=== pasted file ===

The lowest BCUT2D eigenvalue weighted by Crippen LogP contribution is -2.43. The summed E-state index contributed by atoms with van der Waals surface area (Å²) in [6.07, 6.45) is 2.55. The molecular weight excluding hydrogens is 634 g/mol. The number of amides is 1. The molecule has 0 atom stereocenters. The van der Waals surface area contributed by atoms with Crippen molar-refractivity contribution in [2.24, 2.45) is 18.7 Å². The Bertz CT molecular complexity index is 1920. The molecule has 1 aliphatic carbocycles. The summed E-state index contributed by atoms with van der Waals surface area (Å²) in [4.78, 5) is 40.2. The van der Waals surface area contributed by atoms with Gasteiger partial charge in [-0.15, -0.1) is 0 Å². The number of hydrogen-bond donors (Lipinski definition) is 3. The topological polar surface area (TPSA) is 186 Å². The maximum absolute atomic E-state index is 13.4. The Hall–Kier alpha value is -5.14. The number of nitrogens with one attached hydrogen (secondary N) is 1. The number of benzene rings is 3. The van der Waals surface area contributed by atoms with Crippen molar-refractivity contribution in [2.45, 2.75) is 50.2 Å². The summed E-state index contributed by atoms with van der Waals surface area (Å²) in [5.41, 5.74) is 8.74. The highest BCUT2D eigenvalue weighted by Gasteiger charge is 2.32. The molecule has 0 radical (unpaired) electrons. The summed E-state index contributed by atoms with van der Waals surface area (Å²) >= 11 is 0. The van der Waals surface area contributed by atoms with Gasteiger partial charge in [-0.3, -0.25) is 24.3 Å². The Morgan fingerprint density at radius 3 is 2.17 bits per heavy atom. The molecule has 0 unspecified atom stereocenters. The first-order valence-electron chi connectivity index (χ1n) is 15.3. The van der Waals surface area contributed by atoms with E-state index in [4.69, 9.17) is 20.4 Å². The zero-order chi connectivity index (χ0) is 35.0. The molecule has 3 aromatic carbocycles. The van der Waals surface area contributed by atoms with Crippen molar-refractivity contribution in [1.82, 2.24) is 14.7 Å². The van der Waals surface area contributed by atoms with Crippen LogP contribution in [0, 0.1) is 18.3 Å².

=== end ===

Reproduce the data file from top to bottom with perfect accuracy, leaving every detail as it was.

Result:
The lowest BCUT2D eigenvalue weighted by Crippen LogP contribution is -2.43. The summed E-state index contributed by atoms with van der Waals surface area (Å²) in [6.07, 6.45) is 2.55. The molecular weight excluding hydrogens is 634 g/mol. The number of amides is 1. The molecule has 0 atom stereocenters. The van der Waals surface area contributed by atoms with Crippen molar-refractivity contribution in [2.24, 2.45) is 18.7 Å². The Bertz CT molecular complexity index is 1920. The molecule has 1 aliphatic carbocycles. The summed E-state index contributed by atoms with van der Waals surface area (Å²) in [4.78, 5) is 40.2. The van der Waals surface area contributed by atoms with Gasteiger partial charge in [-0.15, -0.1) is 0 Å². The number of hydrogen-bond donors (Lipinski definition) is 3. The topological polar surface area (TPSA) is 186 Å². The maximum absolute atomic E-state index is 13.4. The Hall–Kier alpha value is -5.14. The number of nitrogens with one attached hydrogen (secondary N) is 1. The number of benzene rings is 3. The van der Waals surface area contributed by atoms with Crippen molar-refractivity contribution in [2.45, 2.75) is 50.2 Å². The summed E-state index contributed by atoms with van der Waals surface area (Å²) in [5.41, 5.74) is 8.74. The highest BCUT2D eigenvalue weighted by Gasteiger charge is 2.32. The molecule has 0 radical (unpaired) electrons. The summed E-state index contributed by atoms with van der Waals surface area (Å²) >= 11 is 0. The van der Waals surface area contributed by atoms with Gasteiger partial charge in [-0.3, -0.25) is 24.3 Å². The Morgan fingerprint density at radius 3 is 2.17 bits per heavy atom. The molecule has 0 unspecified atom stereocenters. The first-order valence-electron chi connectivity index (χ1n) is 15.3. The van der Waals surface area contributed by atoms with E-state index in [4.69, 9.17) is 20.4 Å². The zero-order chi connectivity index (χ0) is 35.0. The molecule has 3 aromatic carbocycles. The van der Waals surface area contributed by atoms with Crippen molar-refractivity contribution in [1.82, 2.24) is 14.7 Å². The van der Waals surface area contributed by atoms with Crippen LogP contribution in [0, 0.1) is 18.3 Å².